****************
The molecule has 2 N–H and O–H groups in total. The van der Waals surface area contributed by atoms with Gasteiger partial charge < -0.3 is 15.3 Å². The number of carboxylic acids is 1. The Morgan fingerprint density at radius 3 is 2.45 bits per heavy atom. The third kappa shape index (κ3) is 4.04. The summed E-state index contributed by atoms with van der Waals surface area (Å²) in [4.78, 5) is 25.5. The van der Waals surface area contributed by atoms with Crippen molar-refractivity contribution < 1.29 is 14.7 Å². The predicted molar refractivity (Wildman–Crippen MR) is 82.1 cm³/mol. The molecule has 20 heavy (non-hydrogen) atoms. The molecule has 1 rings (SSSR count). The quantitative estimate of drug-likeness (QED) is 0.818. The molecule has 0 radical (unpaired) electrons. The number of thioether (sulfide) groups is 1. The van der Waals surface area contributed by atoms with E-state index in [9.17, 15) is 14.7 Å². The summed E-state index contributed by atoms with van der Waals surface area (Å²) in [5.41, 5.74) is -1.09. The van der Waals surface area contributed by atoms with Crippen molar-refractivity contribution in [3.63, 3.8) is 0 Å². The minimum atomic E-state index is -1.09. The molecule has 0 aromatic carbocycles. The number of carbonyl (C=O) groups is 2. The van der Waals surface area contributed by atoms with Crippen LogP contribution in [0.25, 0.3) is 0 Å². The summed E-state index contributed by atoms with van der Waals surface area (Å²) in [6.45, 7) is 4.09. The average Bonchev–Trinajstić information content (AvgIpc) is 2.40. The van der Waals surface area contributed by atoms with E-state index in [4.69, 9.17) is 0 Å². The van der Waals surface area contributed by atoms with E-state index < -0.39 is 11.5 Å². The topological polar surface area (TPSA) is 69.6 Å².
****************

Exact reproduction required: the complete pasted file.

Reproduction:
The molecule has 2 N–H and O–H groups in total. The van der Waals surface area contributed by atoms with Gasteiger partial charge < -0.3 is 15.3 Å². The number of carboxylic acids is 1. The Morgan fingerprint density at radius 3 is 2.45 bits per heavy atom. The third kappa shape index (κ3) is 4.04. The summed E-state index contributed by atoms with van der Waals surface area (Å²) in [4.78, 5) is 25.5. The van der Waals surface area contributed by atoms with Crippen molar-refractivity contribution < 1.29 is 14.7 Å². The predicted molar refractivity (Wildman–Crippen MR) is 82.1 cm³/mol. The molecule has 20 heavy (non-hydrogen) atoms. The molecule has 1 rings (SSSR count). The quantitative estimate of drug-likeness (QED) is 0.818. The molecule has 0 radical (unpaired) electrons. The number of thioether (sulfide) groups is 1. The van der Waals surface area contributed by atoms with E-state index in [9.17, 15) is 14.7 Å². The summed E-state index contributed by atoms with van der Waals surface area (Å²) in [5.41, 5.74) is -1.09. The van der Waals surface area contributed by atoms with Crippen molar-refractivity contribution in [3.63, 3.8) is 0 Å². The minimum atomic E-state index is -1.09. The molecule has 0 aromatic carbocycles. The number of carbonyl (C=O) groups is 2. The van der Waals surface area contributed by atoms with Crippen LogP contribution in [0.25, 0.3) is 0 Å². The summed E-state index contributed by atoms with van der Waals surface area (Å²) in [6.45, 7) is 4.09. The average Bonchev–Trinajstić information content (AvgIpc) is 2.40. The van der Waals surface area contributed by atoms with E-state index in [4.69, 9.17) is 0 Å². The van der Waals surface area contributed by atoms with E-state index < -0.39 is 11.5 Å². The topological polar surface area (TPSA) is 69.6 Å².